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Faeldon files ethics complaint over Lacson's 'tara' speech

In this file photo, Nicanor Faeldon, then Customs commissioner, talks to his chief of staff Mandy Anderson during a House inquiry into the P6.4-billion drug shipment from China. Boy Santos, file
MANILA, Philippines — Nicanor Faeldon, who resigned as Customs commissioner amid corruption allegations, has filed an ethics complaint against Sen. Panfilo Lacson over a privilege speech on corruption in the bureau.
Faeldon, who is in Senate custody for refusing to participate in hearings into how P6.4 billion worth of shabu slipped through Customs, was allowed to leave his room to file the complaint.
He accused Lacson of "using lies to destroy people."
"Now, makikita natin yung resolve ng members of the ethics committee kung papayagan ba nila na meron silang kasamahan na gagamit ng kasinungalingan," he said.
In a privilege speech in August, Lacson detailed the "tara" system of bribes at the Customs bureau. 
The senator said that Faeldon was aware of the so-called "tara" system in the agency before assuming office and that it had been in place for a long time.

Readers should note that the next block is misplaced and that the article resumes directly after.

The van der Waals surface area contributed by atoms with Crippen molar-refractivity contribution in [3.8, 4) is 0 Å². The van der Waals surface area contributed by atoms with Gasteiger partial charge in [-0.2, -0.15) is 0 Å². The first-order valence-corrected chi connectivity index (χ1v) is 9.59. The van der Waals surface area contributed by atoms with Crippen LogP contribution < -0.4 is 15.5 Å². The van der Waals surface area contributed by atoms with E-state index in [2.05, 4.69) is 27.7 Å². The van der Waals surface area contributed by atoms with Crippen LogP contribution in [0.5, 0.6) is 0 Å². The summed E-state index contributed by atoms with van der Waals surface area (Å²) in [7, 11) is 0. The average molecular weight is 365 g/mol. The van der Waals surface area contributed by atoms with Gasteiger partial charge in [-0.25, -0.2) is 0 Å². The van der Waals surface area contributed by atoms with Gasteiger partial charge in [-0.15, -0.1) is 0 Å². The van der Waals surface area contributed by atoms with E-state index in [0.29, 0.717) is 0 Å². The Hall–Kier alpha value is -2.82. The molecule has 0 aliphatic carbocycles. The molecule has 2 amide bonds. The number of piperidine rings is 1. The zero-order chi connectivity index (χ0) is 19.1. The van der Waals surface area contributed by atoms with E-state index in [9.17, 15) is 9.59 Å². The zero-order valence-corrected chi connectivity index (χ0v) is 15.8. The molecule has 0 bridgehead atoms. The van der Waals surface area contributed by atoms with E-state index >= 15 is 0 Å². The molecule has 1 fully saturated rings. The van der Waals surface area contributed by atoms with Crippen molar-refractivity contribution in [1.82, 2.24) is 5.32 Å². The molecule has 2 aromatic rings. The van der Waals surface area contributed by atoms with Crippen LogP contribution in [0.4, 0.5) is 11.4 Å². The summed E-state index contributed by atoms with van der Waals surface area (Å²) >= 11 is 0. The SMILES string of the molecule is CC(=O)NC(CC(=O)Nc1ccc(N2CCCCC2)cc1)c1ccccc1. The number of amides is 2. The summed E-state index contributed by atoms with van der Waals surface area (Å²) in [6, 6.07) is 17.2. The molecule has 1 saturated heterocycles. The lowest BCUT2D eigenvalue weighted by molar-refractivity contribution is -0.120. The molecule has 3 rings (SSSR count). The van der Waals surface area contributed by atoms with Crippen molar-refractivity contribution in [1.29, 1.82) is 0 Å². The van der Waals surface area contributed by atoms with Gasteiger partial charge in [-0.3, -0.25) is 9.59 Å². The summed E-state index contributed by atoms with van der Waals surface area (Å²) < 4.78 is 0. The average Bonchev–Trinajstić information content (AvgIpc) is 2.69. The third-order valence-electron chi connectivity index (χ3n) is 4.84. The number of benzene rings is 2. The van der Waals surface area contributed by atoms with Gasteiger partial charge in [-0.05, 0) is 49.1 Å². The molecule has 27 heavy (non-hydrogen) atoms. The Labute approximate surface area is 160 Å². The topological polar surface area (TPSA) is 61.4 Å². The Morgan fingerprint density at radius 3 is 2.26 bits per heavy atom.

"From various sources inside and outside the Customs bureau that I had interacted with over the past two weeks regarding the 'Tara' list, we carefully vetted and cross-matched each and every information to come up with an objectively filtered and detailed list of who and how much each office or official in the Bureau collects per container per day," Lacson said in his speech.
The senator said Faeldon may also have received P100 million as a "welcome gift" when he assumed office.
Jose Diño Jr, Faeldon's lawyer, said Lacson's allegation "is [a] categorical declaration of guilt of serious criminal offenses of bribery and graft and corruption."
Lacson, when told of the coming ethics complaint, said last week that it is Faeldon's right to file one.
"In fact, that was the advice to him by Senator (Richard) Gordon when he visited him in his detention place," he said.
"Therefore, it is his right to waste bond paper and ink. Anyway, he has the money to pay his lawyers even if it’s tantamount to an exercise in futility and stupidity," Lacson said.
Privilege speeches are, as the name implies, privileged and, according to the Senate website, members "cannot be prosecuted for any words spoken in debate or in connection with voting or used in written reports or with things generally done in a session of either House in relation to the business before it."

According to Section 11, Article VI of the Constitution, “No member (of Congress) shall be questioned nor be held liable in any other place for any speech or debate in Congress or in any committee thereof.”

Faeldon has also said he will file an ethics complaint against Sen. Antonio Trillanes IV, who has accused Faeldon of being involved in smuggling.
"That man seems to not run out of gimmicks," Trillanes said. 
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